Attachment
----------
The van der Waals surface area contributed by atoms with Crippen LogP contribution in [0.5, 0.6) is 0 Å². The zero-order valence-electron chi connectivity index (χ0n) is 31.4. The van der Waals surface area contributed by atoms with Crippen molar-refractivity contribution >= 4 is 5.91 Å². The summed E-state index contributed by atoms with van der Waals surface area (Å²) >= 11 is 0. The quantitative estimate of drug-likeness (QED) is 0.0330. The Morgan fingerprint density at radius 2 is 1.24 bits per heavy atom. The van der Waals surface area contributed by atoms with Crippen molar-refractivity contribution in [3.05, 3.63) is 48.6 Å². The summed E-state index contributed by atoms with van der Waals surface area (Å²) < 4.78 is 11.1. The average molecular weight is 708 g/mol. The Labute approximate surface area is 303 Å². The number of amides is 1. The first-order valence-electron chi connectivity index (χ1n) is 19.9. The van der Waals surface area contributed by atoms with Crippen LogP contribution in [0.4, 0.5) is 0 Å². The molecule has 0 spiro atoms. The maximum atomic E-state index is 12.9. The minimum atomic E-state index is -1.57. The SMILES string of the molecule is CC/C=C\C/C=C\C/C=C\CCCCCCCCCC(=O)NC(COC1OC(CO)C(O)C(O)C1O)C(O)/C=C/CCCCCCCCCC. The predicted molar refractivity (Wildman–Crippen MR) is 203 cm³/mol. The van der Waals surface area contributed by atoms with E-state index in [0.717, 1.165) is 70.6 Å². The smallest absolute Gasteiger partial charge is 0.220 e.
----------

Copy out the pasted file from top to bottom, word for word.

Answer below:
The van der Waals surface area contributed by atoms with Crippen LogP contribution in [0.5, 0.6) is 0 Å². The zero-order valence-electron chi connectivity index (χ0n) is 31.4. The van der Waals surface area contributed by atoms with Crippen molar-refractivity contribution >= 4 is 5.91 Å². The summed E-state index contributed by atoms with van der Waals surface area (Å²) >= 11 is 0. The quantitative estimate of drug-likeness (QED) is 0.0330. The Morgan fingerprint density at radius 2 is 1.24 bits per heavy atom. The van der Waals surface area contributed by atoms with Crippen molar-refractivity contribution in [3.05, 3.63) is 48.6 Å². The summed E-state index contributed by atoms with van der Waals surface area (Å²) < 4.78 is 11.1. The average molecular weight is 708 g/mol. The Labute approximate surface area is 303 Å². The number of amides is 1. The first-order valence-electron chi connectivity index (χ1n) is 19.9. The van der Waals surface area contributed by atoms with Crippen LogP contribution in [0.4, 0.5) is 0 Å². The molecule has 0 spiro atoms. The maximum atomic E-state index is 12.9. The minimum atomic E-state index is -1.57. The SMILES string of the molecule is CC/C=C\C/C=C\C/C=C\CCCCCCCCCC(=O)NC(COC1OC(CO)C(O)C(O)C1O)C(O)/C=C/CCCCCCCCCC. The predicted molar refractivity (Wildman–Crippen MR) is 203 cm³/mol. The van der Waals surface area contributed by atoms with E-state index in [0.717, 1.165) is 70.6 Å². The smallest absolute Gasteiger partial charge is 0.220 e.